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Naval Medical Research Unit Two
Active 1944
Country United States
Branch United States Navy Seal United States Navy
Role NAMRU-2 is the primary source of infectious diseases research in the Asia/Pacific region for the US Navy.
Part of Bureau of Medicine and surgery (BUMED)
Garrison/HQ Singapore
Captain Carlos I. LeBron

Naval Medical Research Unit Two (NAMRU-2) is a biomedical research laboratory of the US Navy established with the purpose to study infectious diseases of potential military significance in Asia.[1] NAMRU-2 is officially registered as a subordinate command of Naval Medical Research Center located on Silver Spring, Maryland, U.S. and considered as the center network of laboratories around the world.[2]

NAMRU-2 operates in several countries in Southeast Asia, including Vietnam, Laos, Singapore, Philippines, Thailand, and Cambodia.[2] In Phnom Penh, Cambodia, NAMRU-2 opened, outfitted, and staffed a satellite laboratory to conduct regional infectious disease outbreak research, and diagnostic laboratory support within the Office of Defense Cooperation, U.S. Embassy Singapore.[1][2]

While NAMRU-2 previously operate in Indonesia was relocated to Pearl Harbor, Hawaii and officially opened as NAMRU-2 Pacific on 17 June 2010, and disestablished in 2013.[2]



NAMRU-2 was founded as Naval Medical Research Unit 2, at Rockefeller University in New York City in 1944 with Captain Thomas Rivers as commanding officer. It moved to Guam in 1945 to study medical problems of the Navy and Marine Corps during World War II pacific operations.[1] In 1955 Commander Robert Allan Phillips convinced US naval leadership that a research presence was needed in the pacific region. NAMRU-2 was reestablished in Taipei, Taiwan in 1955[1] with now Captain Phillips as its commanding officer. Phillips would remain as commander for the next 10 years. In 1966, NAMRU-2 opened a detachment at the Naval Support Activity Hospital in Da Nang, South Vietnam. It was here that Lieutenant Myron Tong [3] performed some of his seminal research into pathogens infecting combat wounds resulting in the first descriptions of acinetobacter baumannii infection in combat casualties.[4] The research detachment would remain until 1970 when it was disestablished.

In 1970, NAMRU-2 would establish a detachment in Jakarta, Indonesia NAMRU-2 was established in Jakarta in 1970 upon the invitation of Indonesian Ministry of Health officials.[5] In 1979, U.S. diplomatic recognition of the Peoples Republic of China resulted in the relocation of the NAMRU-2 Command from Taipei to Manila, Philippines and in 1990 due to political upheaval and possible threats to US personnel it was again relocated to Jakarta, Indonesia.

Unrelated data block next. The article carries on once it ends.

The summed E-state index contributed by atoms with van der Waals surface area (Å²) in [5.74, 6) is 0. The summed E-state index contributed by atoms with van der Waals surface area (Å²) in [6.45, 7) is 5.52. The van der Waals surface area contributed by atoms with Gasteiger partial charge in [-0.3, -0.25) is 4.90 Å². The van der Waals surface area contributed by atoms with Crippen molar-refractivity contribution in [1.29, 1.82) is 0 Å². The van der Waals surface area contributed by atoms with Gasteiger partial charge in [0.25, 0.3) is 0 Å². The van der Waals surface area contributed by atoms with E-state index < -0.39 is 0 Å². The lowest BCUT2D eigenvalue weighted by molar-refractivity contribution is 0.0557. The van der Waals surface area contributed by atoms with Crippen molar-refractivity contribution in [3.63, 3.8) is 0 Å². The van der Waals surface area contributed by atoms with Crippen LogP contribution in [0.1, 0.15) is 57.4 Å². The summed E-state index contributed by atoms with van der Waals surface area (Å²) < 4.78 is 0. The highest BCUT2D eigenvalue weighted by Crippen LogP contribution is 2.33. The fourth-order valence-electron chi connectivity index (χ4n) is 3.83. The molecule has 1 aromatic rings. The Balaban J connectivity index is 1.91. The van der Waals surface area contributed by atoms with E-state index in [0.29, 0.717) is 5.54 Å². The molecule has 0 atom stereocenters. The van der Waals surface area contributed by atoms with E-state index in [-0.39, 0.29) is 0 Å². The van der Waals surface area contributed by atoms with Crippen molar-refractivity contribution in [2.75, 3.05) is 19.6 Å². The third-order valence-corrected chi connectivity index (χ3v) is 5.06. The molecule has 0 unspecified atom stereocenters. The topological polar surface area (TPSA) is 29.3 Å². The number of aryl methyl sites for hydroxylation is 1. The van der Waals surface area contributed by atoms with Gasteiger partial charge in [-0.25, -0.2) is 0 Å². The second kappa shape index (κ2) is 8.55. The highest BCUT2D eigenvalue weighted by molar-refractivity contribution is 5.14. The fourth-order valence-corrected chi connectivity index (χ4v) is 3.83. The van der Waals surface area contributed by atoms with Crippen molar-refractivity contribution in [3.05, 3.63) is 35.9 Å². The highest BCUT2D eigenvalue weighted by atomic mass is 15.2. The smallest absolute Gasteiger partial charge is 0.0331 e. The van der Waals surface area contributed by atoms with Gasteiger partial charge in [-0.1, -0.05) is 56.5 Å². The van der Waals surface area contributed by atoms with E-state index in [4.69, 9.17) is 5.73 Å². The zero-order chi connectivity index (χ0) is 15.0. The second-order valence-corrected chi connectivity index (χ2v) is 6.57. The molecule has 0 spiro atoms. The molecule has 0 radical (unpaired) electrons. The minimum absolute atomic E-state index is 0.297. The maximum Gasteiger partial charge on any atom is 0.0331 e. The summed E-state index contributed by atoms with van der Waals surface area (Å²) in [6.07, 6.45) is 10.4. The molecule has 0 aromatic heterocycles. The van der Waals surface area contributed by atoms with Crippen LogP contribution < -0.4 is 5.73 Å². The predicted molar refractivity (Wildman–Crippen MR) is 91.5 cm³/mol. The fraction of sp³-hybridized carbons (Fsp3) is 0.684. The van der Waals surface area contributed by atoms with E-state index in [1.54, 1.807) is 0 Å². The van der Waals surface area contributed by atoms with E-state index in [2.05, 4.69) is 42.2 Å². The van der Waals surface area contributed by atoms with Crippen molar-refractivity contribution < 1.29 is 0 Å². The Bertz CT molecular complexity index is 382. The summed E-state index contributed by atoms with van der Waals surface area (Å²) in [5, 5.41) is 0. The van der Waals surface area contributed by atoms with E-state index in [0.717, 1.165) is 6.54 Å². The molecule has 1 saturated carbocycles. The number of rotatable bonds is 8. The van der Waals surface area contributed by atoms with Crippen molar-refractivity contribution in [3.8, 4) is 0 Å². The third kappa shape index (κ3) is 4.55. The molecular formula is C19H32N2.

The facility in Jakarta was located in 62,000 square feet of laboratory, office and storage spaces in three buildings within the Indonesian Ministry of Health, National Institutes of Health (Badan LITBANGKES) compound. In the 1990s NAMRU-2 performed cutting edge research on the use of primaquine as primary prophylaxis for plasmodium falciparum malaria in Javanese men living in Irian Jaya.

In 2002, Phnom Penh activities were established by NAMRU-2 to conduct regional infectious disease research and diagnostic laboratory support, operating out of a laboratory located at the National Institutes of Public Health, Phnom Penh, Cambodia. In 2007, to reflect Navy Medicine’s priorities in response to global emerging infectious disease threats, NAMRU-2 recognized the activities in Phnom Penh as a detachment, while at the same time opening a detachment within the Office of Defense Cooperation, U.S. Embassy Singapore.[6]

In 2010 the government of Indonesia asked that NAMRU-2 be closed [7][8] and the unit was relocated to Pearl Harbor Hawaii and deestablished in 2013.[2]


In 1946, NAMRU-2 was redesignated the U.S. Naval Institute of Tropical Medicine (NITM) reflecting its focus on tropical infections of interest to the military such as malaria and Dengue fever. In 1947 NAMRU-2 developed a therapeutic regimen for cholera utilizing whole blood and plasma-specific gravity as guides, this work was a breakthrough in determining life-saving extracellular fluid requirements. However NITM was disestablished shortly thereafter.

NAMRU-2 would respond to Cholera epidemics in Bangkok, Thailand in 1958, Sulawesi, Indonesia and the Philippines in 1961, where it became a world leader in cholera research and treatment.[9] In 1961 it established a collaborative research site at San Lazaro Hospital in Manila to assist in the El tor cholera outbreak in the Philippines, here several key hypotheses of correct intravenous fluid rehydration for cholera treatment were proven.

In 1969 researchers at NAMRU-2 would be the first to demonstrate the role of attenuated Rubella vaccine in preventing naturally acquired disease in man.

Current Activities

  • Surveillance of febrile illness
  • Surveillance of avian influenza
  • Investigation of Shigellosis morbidity
  • Investigation of drug resistant malaria

Previous Commanding Officers

  • CAPT Robert Allan Phillips 1955-65
  • CAPT James R.Campbell 1999-2001
  • CAPT Gail L. Hathaway 2010–2012
  • CAPT George Schoeler 2012–2013
  • CAPT John Gilstad, Acting 2013
  • CAPT Carlos I. LeBron 2013–present



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  • PMID 7475658 (PubMed)
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External links

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